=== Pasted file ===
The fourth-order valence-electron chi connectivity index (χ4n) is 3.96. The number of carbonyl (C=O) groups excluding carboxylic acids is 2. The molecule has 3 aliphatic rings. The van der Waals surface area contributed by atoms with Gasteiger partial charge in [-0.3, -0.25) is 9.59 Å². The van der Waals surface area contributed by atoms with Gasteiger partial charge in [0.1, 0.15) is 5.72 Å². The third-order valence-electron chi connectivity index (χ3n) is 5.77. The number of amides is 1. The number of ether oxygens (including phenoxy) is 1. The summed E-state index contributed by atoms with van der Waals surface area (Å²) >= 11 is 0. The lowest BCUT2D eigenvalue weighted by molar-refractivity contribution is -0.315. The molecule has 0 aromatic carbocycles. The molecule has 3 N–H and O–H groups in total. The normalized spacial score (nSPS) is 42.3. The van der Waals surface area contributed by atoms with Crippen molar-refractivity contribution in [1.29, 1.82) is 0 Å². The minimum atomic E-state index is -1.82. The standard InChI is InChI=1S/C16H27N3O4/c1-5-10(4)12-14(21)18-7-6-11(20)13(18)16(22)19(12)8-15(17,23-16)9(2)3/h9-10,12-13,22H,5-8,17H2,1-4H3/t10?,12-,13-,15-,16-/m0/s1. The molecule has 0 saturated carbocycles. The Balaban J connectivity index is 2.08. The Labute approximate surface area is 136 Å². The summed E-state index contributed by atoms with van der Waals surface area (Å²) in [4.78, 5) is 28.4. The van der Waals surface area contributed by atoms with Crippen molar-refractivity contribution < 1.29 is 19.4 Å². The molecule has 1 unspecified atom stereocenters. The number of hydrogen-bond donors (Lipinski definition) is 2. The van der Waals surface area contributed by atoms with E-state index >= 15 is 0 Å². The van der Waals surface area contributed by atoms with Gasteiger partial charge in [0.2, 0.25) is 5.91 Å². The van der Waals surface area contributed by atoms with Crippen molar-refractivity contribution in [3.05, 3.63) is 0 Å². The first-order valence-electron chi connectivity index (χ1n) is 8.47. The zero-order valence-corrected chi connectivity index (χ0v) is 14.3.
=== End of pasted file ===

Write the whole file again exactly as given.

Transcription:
The fourth-order valence-electron chi connectivity index (χ4n) is 3.96. The number of carbonyl (C=O) groups excluding carboxylic acids is 2. The molecule has 3 aliphatic rings. The van der Waals surface area contributed by atoms with Gasteiger partial charge in [-0.3, -0.25) is 9.59 Å². The van der Waals surface area contributed by atoms with Gasteiger partial charge in [0.1, 0.15) is 5.72 Å². The third-order valence-electron chi connectivity index (χ3n) is 5.77. The number of amides is 1. The number of ether oxygens (including phenoxy) is 1. The summed E-state index contributed by atoms with van der Waals surface area (Å²) >= 11 is 0. The lowest BCUT2D eigenvalue weighted by molar-refractivity contribution is -0.315. The molecule has 0 aromatic carbocycles. The molecule has 3 N–H and O–H groups in total. The normalized spacial score (nSPS) is 42.3. The van der Waals surface area contributed by atoms with Crippen molar-refractivity contribution in [1.29, 1.82) is 0 Å². The minimum atomic E-state index is -1.82. The standard InChI is InChI=1S/C16H27N3O4/c1-5-10(4)12-14(21)18-7-6-11(20)13(18)16(22)19(12)8-15(17,23-16)9(2)3/h9-10,12-13,22H,5-8,17H2,1-4H3/t10?,12-,13-,15-,16-/m0/s1. The molecule has 0 saturated carbocycles. The Balaban J connectivity index is 2.08. The Labute approximate surface area is 136 Å². The summed E-state index contributed by atoms with van der Waals surface area (Å²) in [4.78, 5) is 28.4. The van der Waals surface area contributed by atoms with Crippen molar-refractivity contribution < 1.29 is 19.4 Å². The molecule has 1 unspecified atom stereocenters. The number of hydrogen-bond donors (Lipinski definition) is 2. The van der Waals surface area contributed by atoms with E-state index >= 15 is 0 Å². The van der Waals surface area contributed by atoms with Gasteiger partial charge in [0.2, 0.25) is 5.91 Å². The van der Waals surface area contributed by atoms with Crippen molar-refractivity contribution in [3.05, 3.63) is 0 Å². The first-order valence-electron chi connectivity index (χ1n) is 8.47. The zero-order valence-corrected chi connectivity index (χ0v) is 14.3.